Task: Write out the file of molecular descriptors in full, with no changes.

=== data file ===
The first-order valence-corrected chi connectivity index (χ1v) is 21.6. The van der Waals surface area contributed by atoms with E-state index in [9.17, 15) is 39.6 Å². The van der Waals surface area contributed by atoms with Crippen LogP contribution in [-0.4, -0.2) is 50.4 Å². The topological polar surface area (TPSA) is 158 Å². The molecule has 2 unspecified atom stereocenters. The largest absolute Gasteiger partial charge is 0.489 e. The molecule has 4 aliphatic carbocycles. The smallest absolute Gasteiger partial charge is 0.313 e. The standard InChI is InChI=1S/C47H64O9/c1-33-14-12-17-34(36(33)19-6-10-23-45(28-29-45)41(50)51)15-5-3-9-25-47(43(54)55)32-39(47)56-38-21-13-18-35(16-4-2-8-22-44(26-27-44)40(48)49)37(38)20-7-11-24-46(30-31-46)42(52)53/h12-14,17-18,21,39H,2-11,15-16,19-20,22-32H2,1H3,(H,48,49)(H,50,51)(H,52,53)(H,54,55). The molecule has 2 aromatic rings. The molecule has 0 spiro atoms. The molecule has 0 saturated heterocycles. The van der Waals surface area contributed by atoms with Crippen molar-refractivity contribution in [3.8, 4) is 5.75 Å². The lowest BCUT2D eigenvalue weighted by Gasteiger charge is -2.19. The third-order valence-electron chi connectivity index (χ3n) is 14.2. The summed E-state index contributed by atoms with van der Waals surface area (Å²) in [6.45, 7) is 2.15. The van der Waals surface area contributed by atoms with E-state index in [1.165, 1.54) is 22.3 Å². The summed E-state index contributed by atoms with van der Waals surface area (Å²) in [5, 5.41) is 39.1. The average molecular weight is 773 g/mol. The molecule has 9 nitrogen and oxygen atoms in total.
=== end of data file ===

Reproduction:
The first-order valence-corrected chi connectivity index (χ1v) is 21.6. The van der Waals surface area contributed by atoms with E-state index in [9.17, 15) is 39.6 Å². The van der Waals surface area contributed by atoms with Crippen LogP contribution in [-0.4, -0.2) is 50.4 Å². The topological polar surface area (TPSA) is 158 Å². The molecule has 2 unspecified atom stereocenters. The largest absolute Gasteiger partial charge is 0.489 e. The molecule has 4 aliphatic carbocycles. The smallest absolute Gasteiger partial charge is 0.313 e. The standard InChI is InChI=1S/C47H64O9/c1-33-14-12-17-34(36(33)19-6-10-23-45(28-29-45)41(50)51)15-5-3-9-25-47(43(54)55)32-39(47)56-38-21-13-18-35(16-4-2-8-22-44(26-27-44)40(48)49)37(38)20-7-11-24-46(30-31-46)42(52)53/h12-14,17-18,21,39H,2-11,15-16,19-20,22-32H2,1H3,(H,48,49)(H,50,51)(H,52,53)(H,54,55). The molecule has 2 aromatic rings. The molecule has 0 spiro atoms. The molecule has 0 saturated heterocycles. The van der Waals surface area contributed by atoms with Crippen molar-refractivity contribution in [3.8, 4) is 5.75 Å². The lowest BCUT2D eigenvalue weighted by Gasteiger charge is -2.19. The third-order valence-electron chi connectivity index (χ3n) is 14.2. The summed E-state index contributed by atoms with van der Waals surface area (Å²) in [6.45, 7) is 2.15. The van der Waals surface area contributed by atoms with E-state index in [1.165, 1.54) is 22.3 Å². The summed E-state index contributed by atoms with van der Waals surface area (Å²) in [5, 5.41) is 39.1. The average molecular weight is 773 g/mol. The molecule has 9 nitrogen and oxygen atoms in total.